Melbourne producer Harvey Sutherland has made a name for himself by leading the way for modern dance music with his take on old school genres such as disco and funk. Describing his own music as ‘minimal-disco’, he’s also tackling the industry with his band Bermuda, a trio with Sutherland at the forefront that can be described as a dreamy and futuristic genre of their own. Their latest EP release Expectations was released on Sutherland’s own independent label Clarity Records and received widespread praise for its uniqueness, and ability to transport its audience to a futuristic discotopia. You can see Harvey Sutherland and Bermuda play in Melbourne on July the 20th at The Croxton Band Room.
I – Inner Varnika
On Easter weekend every year in Melbourne, a bunny comes and drops some incredible international and local DJs and artists in the middle of a farm just three hours out of the CBD. Inner Varnika is a notable music festival that is widely respected for its intimacy and sense of community. This unique soiree sells only 1700 tickets every year, but its exclusivity isn’t the only thing that keeps the festival tickets so strongly sought after. Its niche music market chooses very specific guests, ensuring that only the most dedicated music junkies are attending each year, and that the attendees are there for the right reasons. Having hosted artists in the past such as DJ Sprinkles, Vril and, D.Tiffany, this festival has a real sense of belonging to it, but if you want tickets to this one you better get in very early.
Jazz is a genre not always associated with dance music, but one whose roots can be heard within the foundation of most dance music genres. The soothing sound of a piano chord progression, a saxophone, or a double bass paired with a strong 4/4 kick and a complex drum combination aren’t unheard of within Melbourne. A good knowledge of jazz and the origins of the genre can help you as a producer, a music listener, or even inspire you to write music of your own. A great example of these two genres fusing can be heard in the work of Flying Lotus. This California-based producer has blessed Melbourne with his presence on a couple of occasions, and work like this is emulated throughout the dance music scene.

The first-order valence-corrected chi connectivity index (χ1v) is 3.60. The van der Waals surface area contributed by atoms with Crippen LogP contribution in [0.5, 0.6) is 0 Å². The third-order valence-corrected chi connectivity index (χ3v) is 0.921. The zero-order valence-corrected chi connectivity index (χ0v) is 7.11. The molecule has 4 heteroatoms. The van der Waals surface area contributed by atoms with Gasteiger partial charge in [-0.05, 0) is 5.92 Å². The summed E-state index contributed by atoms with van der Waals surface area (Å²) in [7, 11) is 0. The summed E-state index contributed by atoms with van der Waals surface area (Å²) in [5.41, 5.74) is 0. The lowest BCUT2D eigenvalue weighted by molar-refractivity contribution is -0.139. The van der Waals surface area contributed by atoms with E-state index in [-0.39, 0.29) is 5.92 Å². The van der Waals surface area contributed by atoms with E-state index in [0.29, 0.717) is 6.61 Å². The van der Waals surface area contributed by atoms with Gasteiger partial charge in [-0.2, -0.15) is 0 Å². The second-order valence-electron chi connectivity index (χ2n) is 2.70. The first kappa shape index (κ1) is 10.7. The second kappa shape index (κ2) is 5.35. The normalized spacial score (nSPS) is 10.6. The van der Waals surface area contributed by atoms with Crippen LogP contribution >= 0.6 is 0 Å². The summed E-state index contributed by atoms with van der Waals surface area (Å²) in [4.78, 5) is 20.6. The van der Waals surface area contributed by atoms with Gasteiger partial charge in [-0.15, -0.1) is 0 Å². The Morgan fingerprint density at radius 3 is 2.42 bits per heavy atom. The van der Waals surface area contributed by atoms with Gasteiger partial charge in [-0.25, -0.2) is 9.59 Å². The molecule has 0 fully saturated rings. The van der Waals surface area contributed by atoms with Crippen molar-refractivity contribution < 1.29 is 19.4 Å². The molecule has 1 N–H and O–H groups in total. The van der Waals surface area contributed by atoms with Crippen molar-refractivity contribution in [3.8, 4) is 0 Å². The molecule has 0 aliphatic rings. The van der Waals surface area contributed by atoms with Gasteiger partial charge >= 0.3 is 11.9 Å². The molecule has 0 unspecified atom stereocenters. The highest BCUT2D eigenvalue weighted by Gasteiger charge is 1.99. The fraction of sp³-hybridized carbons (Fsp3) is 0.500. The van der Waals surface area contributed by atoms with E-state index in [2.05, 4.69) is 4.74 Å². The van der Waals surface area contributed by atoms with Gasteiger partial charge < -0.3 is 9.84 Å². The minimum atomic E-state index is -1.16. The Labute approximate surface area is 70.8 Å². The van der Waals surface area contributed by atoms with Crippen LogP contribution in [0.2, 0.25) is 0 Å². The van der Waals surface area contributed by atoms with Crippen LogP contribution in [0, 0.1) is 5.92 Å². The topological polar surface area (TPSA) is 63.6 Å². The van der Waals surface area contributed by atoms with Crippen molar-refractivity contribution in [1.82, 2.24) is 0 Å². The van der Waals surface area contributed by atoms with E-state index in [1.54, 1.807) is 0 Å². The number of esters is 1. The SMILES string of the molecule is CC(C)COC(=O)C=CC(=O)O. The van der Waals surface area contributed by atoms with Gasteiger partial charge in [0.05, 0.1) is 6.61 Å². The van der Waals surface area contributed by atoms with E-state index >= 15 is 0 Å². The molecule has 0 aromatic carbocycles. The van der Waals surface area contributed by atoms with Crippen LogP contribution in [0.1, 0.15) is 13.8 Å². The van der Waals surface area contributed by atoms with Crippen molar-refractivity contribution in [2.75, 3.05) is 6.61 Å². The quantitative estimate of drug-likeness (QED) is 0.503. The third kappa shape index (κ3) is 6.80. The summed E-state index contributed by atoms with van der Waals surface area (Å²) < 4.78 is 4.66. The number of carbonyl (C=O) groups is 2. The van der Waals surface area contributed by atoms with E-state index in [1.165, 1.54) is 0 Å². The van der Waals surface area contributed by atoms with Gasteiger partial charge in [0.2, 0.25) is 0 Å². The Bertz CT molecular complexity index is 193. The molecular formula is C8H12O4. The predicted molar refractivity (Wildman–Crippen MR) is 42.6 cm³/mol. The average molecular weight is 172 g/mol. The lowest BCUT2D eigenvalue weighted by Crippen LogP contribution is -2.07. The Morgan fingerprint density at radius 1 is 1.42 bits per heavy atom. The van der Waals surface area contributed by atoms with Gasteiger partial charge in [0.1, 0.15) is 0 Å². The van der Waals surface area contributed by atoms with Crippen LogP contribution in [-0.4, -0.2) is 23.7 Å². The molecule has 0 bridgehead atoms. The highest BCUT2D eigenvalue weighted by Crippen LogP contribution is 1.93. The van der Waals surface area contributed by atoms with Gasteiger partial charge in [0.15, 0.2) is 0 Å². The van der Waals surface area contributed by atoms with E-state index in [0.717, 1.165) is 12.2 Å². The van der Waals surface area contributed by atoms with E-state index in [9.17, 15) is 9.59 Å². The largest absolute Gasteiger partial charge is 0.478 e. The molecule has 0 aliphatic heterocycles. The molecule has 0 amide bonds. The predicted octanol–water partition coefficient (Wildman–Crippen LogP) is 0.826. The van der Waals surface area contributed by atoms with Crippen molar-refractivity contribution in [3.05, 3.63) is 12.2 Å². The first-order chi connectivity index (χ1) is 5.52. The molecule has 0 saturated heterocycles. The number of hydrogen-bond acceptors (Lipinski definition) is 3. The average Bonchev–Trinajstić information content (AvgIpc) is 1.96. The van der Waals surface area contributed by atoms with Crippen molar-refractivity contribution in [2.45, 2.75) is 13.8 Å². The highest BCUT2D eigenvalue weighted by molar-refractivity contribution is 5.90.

The most diverse of instruments within the construction of electronic dance music. Whether playing a traditional grand piano, an organ, an electric piano, or even an analogue synthesiser, keys have become synonymous with electronic dance music. This special instrument can be heard in the backbone of almost all dance music, and traditional sounds are often bent and warped out of shape to create a modern approach to music.
L – Lounge Bar
Head up a flight of stairs off Swanston Street, and into a dimly lit bar with an accompanying view of Melbourne, and you’ll find yourself in one of the longest standing dance music venues in Melbourne, Lounge Bar. Recognised as one of the best bars in the CBD, this venue can easily accommodate those who want a casual beer over lunch or those who intend on dancing into the early hours of the morning. Lounge is the second home to uni students who want a guaranteed good night out. When on the dance floor you can expect to hear a delicious fusion of disco, house, funk and techno genres.
M – MDMA
This one might seem a bit tasteless, but nevertheless is a contributing factor to the dance music scene. Also known as ecstasy, this party drug of choice is a strong contributor to the rave culture within Melbourne and internationally. Arguably, this trend emerged from the gay party scene in America in the 80’s and 90’s at venues such as ‘Paradise Garage’ and ‘The Loft’, and the trend spread like wildfire across to Europe, South America, and then down to Australia. This drug can give users a sense of closeness to other people, and the release of serotonin in the brain are a couple of reasons why MDMA is so frequently used in the dance music and party scenes. Undoubtedly Melbourne is not the only Australian city whose drug culture is fueled by partying and raves, but Melbourne’s party culture attempts to replicate that of our European and American sister cities, drug culture having a large part to play in this.
N – New Guernica
Typically attracting a crowd of younger attendees, this Melbourne nightclub is considered one of the best venues for listening to house music in Melbourne. With a 4.5-star TripAdvisor rating and multiple treehouse-style rooms to accommodate whatever music style you’re feeling on the night, this venue almost always has an extensive queue out the front. Although it’s not well-known for the DJs that are on rotation there, it’s still a very popular spot to have a boogie and experience the hectic Melbourne nightclub scene. Be ready for a queue just to get out to the smokers section.
O – Oscar Key Sung
Melbourne local Oscar Key Sung soothes audiences with his mellow ambient dance beats and angelic vocal harmonies. Having signed to Good Manners label, and with multiple EP releases under his belt, Oscar Key Sung is a legit homegrown hero. Some of his collaborations have been with other Melbourne locals András and Banoffee, and his work has sent him touring internationally more than once.
P – PBS Radio